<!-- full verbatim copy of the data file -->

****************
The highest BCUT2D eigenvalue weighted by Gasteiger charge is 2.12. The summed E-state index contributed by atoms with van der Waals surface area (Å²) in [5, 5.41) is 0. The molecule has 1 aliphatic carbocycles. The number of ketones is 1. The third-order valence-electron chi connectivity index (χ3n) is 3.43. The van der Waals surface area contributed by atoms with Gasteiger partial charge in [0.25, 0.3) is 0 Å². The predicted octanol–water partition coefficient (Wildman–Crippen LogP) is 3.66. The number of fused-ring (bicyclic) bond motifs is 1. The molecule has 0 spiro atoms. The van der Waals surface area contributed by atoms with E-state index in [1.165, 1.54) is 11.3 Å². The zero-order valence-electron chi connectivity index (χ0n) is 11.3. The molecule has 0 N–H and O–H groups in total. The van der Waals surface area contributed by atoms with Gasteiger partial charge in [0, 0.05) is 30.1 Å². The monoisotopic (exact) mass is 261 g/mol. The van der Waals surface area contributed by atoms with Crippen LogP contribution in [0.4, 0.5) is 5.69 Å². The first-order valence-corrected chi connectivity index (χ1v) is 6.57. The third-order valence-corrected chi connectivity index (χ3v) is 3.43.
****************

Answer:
The highest BCUT2D eigenvalue weighted by Gasteiger charge is 2.12. The summed E-state index contributed by atoms with van der Waals surface area (Å²) in [5, 5.41) is 0. The molecule has 1 aliphatic carbocycles. The number of ketones is 1. The third-order valence-electron chi connectivity index (χ3n) is 3.43. The van der Waals surface area contributed by atoms with Gasteiger partial charge in [0.25, 0.3) is 0 Å². The predicted octanol–water partition coefficient (Wildman–Crippen LogP) is 3.66. The number of fused-ring (bicyclic) bond motifs is 1. The molecule has 0 spiro atoms. The van der Waals surface area contributed by atoms with E-state index in [1.165, 1.54) is 11.3 Å². The zero-order valence-electron chi connectivity index (χ0n) is 11.3. The molecule has 0 N–H and O–H groups in total. The van der Waals surface area contributed by atoms with Gasteiger partial charge in [0, 0.05) is 30.1 Å². The monoisotopic (exact) mass is 261 g/mol. The van der Waals surface area contributed by atoms with Crippen LogP contribution in [0.4, 0.5) is 5.69 Å². The first-order valence-corrected chi connectivity index (χ1v) is 6.57. The third-order valence-corrected chi connectivity index (χ3v) is 3.43.